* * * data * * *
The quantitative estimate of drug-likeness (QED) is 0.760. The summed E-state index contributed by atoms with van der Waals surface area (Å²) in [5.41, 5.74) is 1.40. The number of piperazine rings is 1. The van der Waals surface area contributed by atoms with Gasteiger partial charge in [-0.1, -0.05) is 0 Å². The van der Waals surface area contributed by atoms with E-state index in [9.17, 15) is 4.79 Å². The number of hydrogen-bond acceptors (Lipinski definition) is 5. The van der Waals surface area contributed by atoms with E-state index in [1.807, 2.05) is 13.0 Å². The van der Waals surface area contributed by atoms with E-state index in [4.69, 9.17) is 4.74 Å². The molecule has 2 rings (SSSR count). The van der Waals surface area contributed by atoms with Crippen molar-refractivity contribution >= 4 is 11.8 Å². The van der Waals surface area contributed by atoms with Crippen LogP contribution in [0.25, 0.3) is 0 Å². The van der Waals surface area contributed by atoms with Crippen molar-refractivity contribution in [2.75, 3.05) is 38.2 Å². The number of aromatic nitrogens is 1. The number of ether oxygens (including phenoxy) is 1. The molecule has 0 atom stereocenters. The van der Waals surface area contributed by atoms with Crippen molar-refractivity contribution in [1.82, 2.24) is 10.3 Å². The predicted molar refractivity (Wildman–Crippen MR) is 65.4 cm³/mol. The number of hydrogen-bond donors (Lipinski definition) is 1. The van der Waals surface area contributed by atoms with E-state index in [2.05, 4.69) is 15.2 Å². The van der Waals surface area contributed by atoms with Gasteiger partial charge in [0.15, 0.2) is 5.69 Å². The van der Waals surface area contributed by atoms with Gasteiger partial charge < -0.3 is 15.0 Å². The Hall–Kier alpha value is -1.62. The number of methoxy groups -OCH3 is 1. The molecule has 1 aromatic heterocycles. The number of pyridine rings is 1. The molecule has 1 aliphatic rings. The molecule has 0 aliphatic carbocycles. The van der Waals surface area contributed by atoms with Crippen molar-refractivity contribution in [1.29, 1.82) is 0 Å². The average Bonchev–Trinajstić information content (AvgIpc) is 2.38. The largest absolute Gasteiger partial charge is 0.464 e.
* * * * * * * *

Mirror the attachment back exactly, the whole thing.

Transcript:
The quantitative estimate of drug-likeness (QED) is 0.760. The summed E-state index contributed by atoms with van der Waals surface area (Å²) in [5.41, 5.74) is 1.40. The number of piperazine rings is 1. The van der Waals surface area contributed by atoms with Gasteiger partial charge in [-0.1, -0.05) is 0 Å². The van der Waals surface area contributed by atoms with E-state index in [9.17, 15) is 4.79 Å². The number of hydrogen-bond acceptors (Lipinski definition) is 5. The van der Waals surface area contributed by atoms with E-state index in [1.807, 2.05) is 13.0 Å². The van der Waals surface area contributed by atoms with E-state index in [4.69, 9.17) is 4.74 Å². The molecule has 2 rings (SSSR count). The van der Waals surface area contributed by atoms with Crippen molar-refractivity contribution >= 4 is 11.8 Å². The van der Waals surface area contributed by atoms with Crippen LogP contribution in [0.25, 0.3) is 0 Å². The van der Waals surface area contributed by atoms with Crippen molar-refractivity contribution in [2.75, 3.05) is 38.2 Å². The number of aromatic nitrogens is 1. The number of ether oxygens (including phenoxy) is 1. The molecule has 0 atom stereocenters. The van der Waals surface area contributed by atoms with Crippen molar-refractivity contribution in [1.82, 2.24) is 10.3 Å². The predicted molar refractivity (Wildman–Crippen MR) is 65.4 cm³/mol. The number of hydrogen-bond donors (Lipinski definition) is 1. The van der Waals surface area contributed by atoms with E-state index in [2.05, 4.69) is 15.2 Å². The van der Waals surface area contributed by atoms with Gasteiger partial charge in [0.15, 0.2) is 5.69 Å². The van der Waals surface area contributed by atoms with Gasteiger partial charge < -0.3 is 15.0 Å². The Hall–Kier alpha value is -1.62. The number of methoxy groups -OCH3 is 1. The molecule has 1 aromatic heterocycles. The number of pyridine rings is 1. The molecule has 1 aliphatic rings. The molecule has 0 aliphatic carbocycles. The van der Waals surface area contributed by atoms with Crippen molar-refractivity contribution in [1.29, 1.82) is 0 Å². The average Bonchev–Trinajstić information content (AvgIpc) is 2.38. The largest absolute Gasteiger partial charge is 0.464 e.